The main problem is that the technology, for a number of reasons, couldn't have worked in the first place. For one, the implants are much too small for a satellite to pick up. And that's without taking into account the barriers the implant's signal would have to overcome—that is, metal, concrete, and the water of the human body. For another, the implants can't be trusted to broadcast a signal without losing its teeny tiny charge.

And even if the police did manage to pick up the signal, there'd be no time to mount a raid to save you. All told, you're probably only about 1% less screwed.

That hasn't stopped RFID manufacturers from raking in the money in the last two years. Xega's still very much at it, even after admitting the technology is "bad for the country." UPIwrites:

Xega charges people seeking the implant $2,000 up front, with annual fees of $2,000. For their money, implant customers get a radio frequency identification chip implanted into the fatty tissue of the arm.

Dickbaggery, thy name is RFID peddlers. [Washington Post via UPI]"

  Photo Credit: AP Photo/Diario de Nuevo Laredo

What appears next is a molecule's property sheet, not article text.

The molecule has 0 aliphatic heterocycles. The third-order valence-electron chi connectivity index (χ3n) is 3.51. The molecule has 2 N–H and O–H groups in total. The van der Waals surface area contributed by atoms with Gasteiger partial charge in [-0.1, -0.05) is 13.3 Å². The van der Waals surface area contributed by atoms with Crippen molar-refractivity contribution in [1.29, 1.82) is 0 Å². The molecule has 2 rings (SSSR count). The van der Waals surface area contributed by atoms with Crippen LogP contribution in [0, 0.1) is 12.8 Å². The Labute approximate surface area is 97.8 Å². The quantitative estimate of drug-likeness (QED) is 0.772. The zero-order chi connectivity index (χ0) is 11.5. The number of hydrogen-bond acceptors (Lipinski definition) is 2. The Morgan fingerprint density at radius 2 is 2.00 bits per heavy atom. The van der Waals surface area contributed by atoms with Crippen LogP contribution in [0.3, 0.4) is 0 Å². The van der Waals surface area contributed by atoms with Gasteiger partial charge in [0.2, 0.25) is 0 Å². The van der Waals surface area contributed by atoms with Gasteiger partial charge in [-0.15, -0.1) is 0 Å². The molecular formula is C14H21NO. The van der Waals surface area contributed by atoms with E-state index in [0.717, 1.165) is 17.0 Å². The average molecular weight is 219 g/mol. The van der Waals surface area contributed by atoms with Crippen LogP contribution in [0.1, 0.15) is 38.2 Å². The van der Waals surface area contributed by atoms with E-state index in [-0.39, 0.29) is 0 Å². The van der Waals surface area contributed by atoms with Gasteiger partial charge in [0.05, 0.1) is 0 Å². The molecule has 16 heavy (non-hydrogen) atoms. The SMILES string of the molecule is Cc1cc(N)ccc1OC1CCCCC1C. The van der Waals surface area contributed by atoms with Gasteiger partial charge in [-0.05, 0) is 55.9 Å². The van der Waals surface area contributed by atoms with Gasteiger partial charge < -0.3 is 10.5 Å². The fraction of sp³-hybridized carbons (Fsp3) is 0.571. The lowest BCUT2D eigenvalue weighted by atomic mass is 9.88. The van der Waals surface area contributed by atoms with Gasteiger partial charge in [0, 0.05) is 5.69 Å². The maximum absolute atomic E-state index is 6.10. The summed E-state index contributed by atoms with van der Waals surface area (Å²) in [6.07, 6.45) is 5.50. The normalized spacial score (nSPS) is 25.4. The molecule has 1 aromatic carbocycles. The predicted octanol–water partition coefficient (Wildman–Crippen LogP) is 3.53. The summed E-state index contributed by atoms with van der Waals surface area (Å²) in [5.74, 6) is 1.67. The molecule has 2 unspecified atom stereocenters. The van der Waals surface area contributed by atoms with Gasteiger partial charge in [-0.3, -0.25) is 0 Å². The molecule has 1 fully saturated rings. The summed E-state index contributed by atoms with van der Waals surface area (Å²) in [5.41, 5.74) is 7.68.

Photo Credit: AP Photo/Diario de Nuevo Laredo

Read more here in Gizmodo and compare with this article on Mexico's Geolocalization Law (2012).

 Courtesy: Getty

Courtesy: Getty

"Cohen, himself dressed smartly for the occasion in red shoes and oversized red glasses, led us on a tour of the latest in wearable surveillance technology, including Google Glass, fully functional button cameras, and radio frequency identification (RFID) chips that can be woven into our clothing.

Cohen drew an analogy with Shakespeare's The Merchant of Venice, where the action takes place in two locales: Venice itself, a hotbed of commerce and greed; and nearby Belmont, the refuge to which the protagonists escape for love and art. Smart clothes threaten to "disrupt the place of refuge," even when we leave our phones behind. "At some point we squeeze out the space for living a life," he warned. "Lots of people have things they want to do and try but wouldn't if everything was archived."

MORE: What the Comcast-Time Warner deal says about the future of media

Can the law protect us? We shouldn't count on it, Cohen thinks, given that "most acts of private surveillance will never be detected, and therefore will likely never have a legal claim." He'd rather see business take the lead and bake privacy protection right into the technology -- so-called West Coast Code, devised and implemented in Silicon Valley, as opposed to East Coast Code, or laws made in Washington.

But then we have to trust the companies. Are we optimistic? "I'm not," Cohen admitted."